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Do Directors Own Gran Colombia Gold Corp. (TSE:GCM) Shares?

Simply Wall St

A look at the shareholders of Gran Colombia Gold Corp. (TSE:GCM) can tell us which group is most powerful. Large companies usually have institutions as shareholders, and we usually see insiders owning shares in smaller companies. Companies that used to be publicly owned tend to have lower insider ownership.

Gran Colombia Gold is a smaller company with a market capitalization of CA$248m, so it may still be flying under the radar of many institutional investors. Our analysis of the ownership of the company, below, shows that institutions are noticeable on the share registry. Let's take a closer look to see what the different types of shareholder can tell us about GCM.

Check out our latest analysis for Gran Colombia Gold

TSX:GCM Ownership Summary, November 13th 2019

What Does The Institutional Ownership Tell Us About Gran Colombia Gold?

Many institutions measure their performance against an index that approximates the local market. So they usually pay more attention to companies that are included in major indices.

As you can see, institutional investors own 5.6% of Gran Colombia Gold. This can indicate that the company has a certain degree of credibility in the investment community. However, it is best to be wary of relying on the supposed validation that comes with institutional investors. They too, get it wrong sometimes. It is not uncommon to see a big share price drop if two large institutional investors try to sell out of a stock at the same time. So it is worth checking the past earnings trajectory of Gran Colombia Gold, (below). Of course, keep in mind that there are other factors to consider, too.

TSX:GCM Income Statement, November 13th 2019

It looks like hedge funds own 12% of Gran Colombia Gold shares. That catches my attention because hedge funds sometimes try to influence management, or bring about changes that will create near term value for shareholders. Quite a few analysts cover the stock, so you could look into forecast growth quite easily.

Insider Ownership Of Gran Colombia Gold

The definition of company insiders can be subjective, and does vary between jurisdictions. Our data reflects individual insiders, capturing board members at the very least. Management ultimately answers to the board. However, it is not uncommon for managers to be executive board members, especially if they are a founder or the CEO.

Insider ownership is positive when it signals leadership are thinking like the true owners of the company. However, high insider ownership can also give immense power to a small group within the company. This can be negative in some circumstances.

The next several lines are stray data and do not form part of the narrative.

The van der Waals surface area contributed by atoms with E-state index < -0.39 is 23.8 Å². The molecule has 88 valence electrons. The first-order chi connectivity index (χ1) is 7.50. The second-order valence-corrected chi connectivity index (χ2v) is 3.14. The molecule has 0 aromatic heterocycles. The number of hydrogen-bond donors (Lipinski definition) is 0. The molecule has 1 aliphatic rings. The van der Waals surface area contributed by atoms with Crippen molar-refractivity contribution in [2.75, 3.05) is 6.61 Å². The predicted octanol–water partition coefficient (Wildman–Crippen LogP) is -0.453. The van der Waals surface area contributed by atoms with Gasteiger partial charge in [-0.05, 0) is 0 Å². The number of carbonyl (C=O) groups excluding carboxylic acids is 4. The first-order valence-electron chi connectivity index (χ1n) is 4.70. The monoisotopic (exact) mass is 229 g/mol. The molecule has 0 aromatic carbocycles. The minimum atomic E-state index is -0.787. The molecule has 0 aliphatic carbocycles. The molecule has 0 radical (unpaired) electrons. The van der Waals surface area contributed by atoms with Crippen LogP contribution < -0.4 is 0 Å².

I can report that insiders do own shares in Gran Colombia Gold Corp.. As individuals, the insiders collectively own CA$11m worth of the CA$248m company. This shows at least some alignment, but I usually like to see larger insider holdings. You can click here to see if those insiders have been buying or selling.

General Public Ownership

The general public, mostly retail investors, hold a substantial 69% stake in GCM, suggesting it is a fairly popular stock. This size of ownership gives retail investors collective power. They can and probably do influence decisions on executive compensation, dividend policies and proposed business acquisitions.

Private Equity Ownership

With a stake of 8.8%, private equity firms could influence the GCM board. Some investors might be encouraged by this, since private equity are sometimes able to encourage strategies that help the market see the value in the company. Alternatively, those holders might be exiting the investment after taking it public.

Next Steps:

I find it very interesting to look at who exactly owns a company. But to truly gain insight, we need to consider other information, too.

I always like to check for a history of revenue growth. You can too, by accessing this free chart of historic revenue and earnings in this detailed graph.

Ultimately the future is most important. You can access this free report on analyst forecasts for the company.

NB: Figures in this article are calculated using data from the last twelve months, which refer to the 12-month period ending on the last date of the month the financial statement is dated. This may not be consistent with full year annual report figures.

We aim to bring you long-term focused research analysis driven by fundamental data. Note that our analysis may not factor in the latest price-sensitive company announcements or qualitative material.

If you spot an error that warrants correction, please contact the editor at editorial-team@simplywallst.com. This article by Simply Wall St is general in nature. It does not constitute a recommendation to buy or sell any stock, and does not take account of your objectives, or your financial situation. Simply Wall St has no position in the stocks mentioned. Thank you for reading.